Figure 2: Comparison of spin resolved density of states for bulk and surface (top most layer). Vertical line at zero shows fermi level.

It is expected that Fermi energy of the surface electrons is lower compared to the bulk. This is because of leakage of surface charge to the vacuum. Due to charge leakage, the electron density decreases. Hence the total surface electronic energy as well as the repulsion between surface atoms is also reduced compared to the bulk. This causes decrement in fermi energy at the surface. This energy is found to be -0.13 Ry for Fe(001). But after five layers, it is -0.07 Ry which is closed to the bulk value(-0.08 Ry). Similarly the energy at the surface of Co(001) is -0.27 Ry and after four layers it is -0.06 Ry, which is again closed to the bulk value (-0.08 Ry). For Ni(001), they are respectively -0.24 Ry and -0.08 Ry after four layers, which is closed to bulk value(-0.09 Ry). The bulk fermi energies are calculated directly from TB-LMTO method [22].

Figure 3: Comparison of layer based local DOS for the surface (S), sub-surfaces (S-1, S-2, S-3, S-4, S-5) and bulk (B).(left) Fe (centre) Co (right) Ni.

The layer based total DOS, shown in the figure 3 indicates that DOS approaches the bulk value from layer down the top most layer in the case of Fe(001) where as it approaches to the bulk from layer in the other two, Co(001) and Ni(001), cases. Therefore surface properties approach to the bulk properties after four layers down in the case of Fe(001) and after three layers in the cases of Co(001) and Ni(001).

Figure 4: Orbital resolved DOS: surface : (a), (c) & (e) and bulk : (b), (d) & (f)

In transition metals, d-electrons contributes mainly to the formation of bands. Therefore, any surface effects must be reflected into d-band. This is evident from the figure 4, the orbital resolved DOS. The narrowing of d-band is due to the dehybridization of s-, p-, and d-electrons [15]. It is clear that for surface as well as for bulk, the DOS of s- and p-orbitals are negligible but that of d-orbitals is significant. Hence d-electrons give significant contribution towards the magnetic moment than that of s- and p-orbitals. This is expected. Because of narrowing of peaks, states are more localized and peak height is more.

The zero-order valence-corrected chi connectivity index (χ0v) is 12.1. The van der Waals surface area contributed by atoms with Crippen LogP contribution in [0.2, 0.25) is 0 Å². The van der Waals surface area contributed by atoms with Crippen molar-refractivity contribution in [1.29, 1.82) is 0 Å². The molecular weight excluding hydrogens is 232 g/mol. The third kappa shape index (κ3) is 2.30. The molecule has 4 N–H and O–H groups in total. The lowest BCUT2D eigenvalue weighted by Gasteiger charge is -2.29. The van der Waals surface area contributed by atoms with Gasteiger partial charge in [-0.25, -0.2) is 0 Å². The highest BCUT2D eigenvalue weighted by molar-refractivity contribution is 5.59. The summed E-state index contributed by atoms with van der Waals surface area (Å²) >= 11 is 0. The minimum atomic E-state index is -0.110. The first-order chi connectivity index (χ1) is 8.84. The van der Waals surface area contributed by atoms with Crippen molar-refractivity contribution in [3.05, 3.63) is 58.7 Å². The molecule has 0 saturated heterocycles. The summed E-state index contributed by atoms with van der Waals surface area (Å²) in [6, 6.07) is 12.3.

Fe(001) Co(001) Ni(001)
Layers s p d Total s p d Total s p d Total
S 0.01 0.02 2.79 2.82 -0.01 0.02 1.83 1.84 -0.01 0.0 0.70 0.69
S-1 -0.02 -0.03 2.13 2.08 -0.01 -0.03 1.49 1.45 -0.01 -0.01 0.60 0.58
S-2 -0.03 -0.06 2.06 1.97 -0.01 -0.04 1.79 1.74 0.0 -0.02 0.62 0.60
S-3 -0.02 -0.04 2.70 2.64 -0.01 -0.06 1.66 1.59 0.0 -0.02 0.56 0.54
S-4 -0.01 -0.06 2.43 2.36
S-5/B -0.02 -0.06 2.25 2.17 -0.02 -0.06 1.62 1.54 -0.01 -0.02 0.55 0.52
Table 1: Orbital resolved magnetic moment for surface (S), sub-surfaces (S-1, S-2, S-3, S-4) and bulk (B) in /atom.

The orbital resolved layer based magnetic moment of different layers and the bulk, tabulated in table 1, shows magnetic moment approaches to the bulk value from layer down in case of Fe(001) and from layer in the other two cases as expected from DOS result. Magnetic moments for different layers exhibit Friedel oscillation. This is also shown in the figure 5, layer based percentage change in magnetic moment compared to the bulk value. Figure 5 further shows that the enhancement of surface magnetic moment is same for Fe(001) and Ni(001) but it is less for Co(001). Table 1 also shows that d-electrons contribute most to the magnetic moment compared to s and p electrons as expected form DOS. Figure 2 shows that at the Fermi level, difference between surface spin-up DOS and that of bulk is very small for Fe(001) and Co(001) and negligible for Ni(001). But there is significant difference between spin-down surface DOS and that of bulk DOS. This shows spin-down states are mainly responsible for the enhancement of magnetic moment at the surface. In all the three cases, the contribution of s- and p-orbital is comparable to TB-LMTO Green’s function method [11].

For comparison we have summarized our results of magnetic moments along with other available calculated and experimental values in table 2. Table 2 shows that the enhancement of surface magnetic moment compared to the bulk is 30% for Fe(001), 19% for Co(001) and 32% for Ni(001). Our result of bulk magnetic moment for Fe is within 5% difference from experimental value [25, 26]. Since enhancement of surface magnetic moment is less for Co(001) than the other two, therefore it is more stable to the change in the environment.

Fe(001) Co(001) Ni(001)
Methods S S-1 S-2 C/B S S-1 S-2 S-3 S-4/B S S-1 S-2 S-3 S-4/B